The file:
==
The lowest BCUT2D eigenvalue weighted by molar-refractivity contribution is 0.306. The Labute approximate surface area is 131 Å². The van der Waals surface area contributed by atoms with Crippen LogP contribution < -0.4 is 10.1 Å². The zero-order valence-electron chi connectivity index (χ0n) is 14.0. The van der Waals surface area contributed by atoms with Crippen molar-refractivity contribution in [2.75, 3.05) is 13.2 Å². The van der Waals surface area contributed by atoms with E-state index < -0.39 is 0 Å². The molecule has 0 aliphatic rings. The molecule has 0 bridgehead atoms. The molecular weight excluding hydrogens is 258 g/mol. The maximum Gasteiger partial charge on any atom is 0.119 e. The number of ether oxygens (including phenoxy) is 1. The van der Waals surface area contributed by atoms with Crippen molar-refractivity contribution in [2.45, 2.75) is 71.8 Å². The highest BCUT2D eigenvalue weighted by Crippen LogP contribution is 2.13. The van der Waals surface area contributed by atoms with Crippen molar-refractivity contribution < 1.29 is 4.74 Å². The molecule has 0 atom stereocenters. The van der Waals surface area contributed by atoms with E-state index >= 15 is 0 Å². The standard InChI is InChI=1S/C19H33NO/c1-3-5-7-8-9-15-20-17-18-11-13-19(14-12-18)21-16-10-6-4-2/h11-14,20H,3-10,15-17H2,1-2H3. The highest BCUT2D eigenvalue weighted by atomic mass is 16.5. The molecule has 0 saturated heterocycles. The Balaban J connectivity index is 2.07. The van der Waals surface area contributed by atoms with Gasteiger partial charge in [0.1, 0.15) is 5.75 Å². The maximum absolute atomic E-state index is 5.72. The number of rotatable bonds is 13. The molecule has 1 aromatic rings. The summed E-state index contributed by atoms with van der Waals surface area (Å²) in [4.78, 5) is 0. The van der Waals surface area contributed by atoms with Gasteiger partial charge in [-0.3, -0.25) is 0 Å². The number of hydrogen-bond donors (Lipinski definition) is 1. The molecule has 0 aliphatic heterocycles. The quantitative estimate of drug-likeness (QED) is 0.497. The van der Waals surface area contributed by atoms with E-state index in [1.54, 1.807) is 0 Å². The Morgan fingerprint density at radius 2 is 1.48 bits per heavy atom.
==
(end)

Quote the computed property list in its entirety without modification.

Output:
The lowest BCUT2D eigenvalue weighted by molar-refractivity contribution is 0.306. The Labute approximate surface area is 131 Å². The van der Waals surface area contributed by atoms with Crippen LogP contribution < -0.4 is 10.1 Å². The zero-order valence-electron chi connectivity index (χ0n) is 14.0. The van der Waals surface area contributed by atoms with Crippen molar-refractivity contribution in [2.75, 3.05) is 13.2 Å². The van der Waals surface area contributed by atoms with E-state index < -0.39 is 0 Å². The molecule has 0 aliphatic rings. The molecule has 0 bridgehead atoms. The molecular weight excluding hydrogens is 258 g/mol. The maximum Gasteiger partial charge on any atom is 0.119 e. The number of ether oxygens (including phenoxy) is 1. The van der Waals surface area contributed by atoms with Crippen molar-refractivity contribution in [2.45, 2.75) is 71.8 Å². The highest BCUT2D eigenvalue weighted by Crippen LogP contribution is 2.13. The van der Waals surface area contributed by atoms with Crippen molar-refractivity contribution < 1.29 is 4.74 Å². The molecule has 0 atom stereocenters. The van der Waals surface area contributed by atoms with E-state index >= 15 is 0 Å². The standard InChI is InChI=1S/C19H33NO/c1-3-5-7-8-9-15-20-17-18-11-13-19(14-12-18)21-16-10-6-4-2/h11-14,20H,3-10,15-17H2,1-2H3. The highest BCUT2D eigenvalue weighted by atomic mass is 16.5. The molecule has 0 saturated heterocycles. The Balaban J connectivity index is 2.07. The van der Waals surface area contributed by atoms with Gasteiger partial charge in [0.1, 0.15) is 5.75 Å². The maximum absolute atomic E-state index is 5.72. The number of rotatable bonds is 13. The molecule has 1 aromatic rings. The summed E-state index contributed by atoms with van der Waals surface area (Å²) in [4.78, 5) is 0. The van der Waals surface area contributed by atoms with Gasteiger partial charge in [-0.3, -0.25) is 0 Å². The number of hydrogen-bond donors (Lipinski definition) is 1. The molecule has 0 aliphatic heterocycles. The quantitative estimate of drug-likeness (QED) is 0.497. The van der Waals surface area contributed by atoms with E-state index in [1.54, 1.807) is 0 Å². The Morgan fingerprint density at radius 2 is 1.48 bits per heavy atom.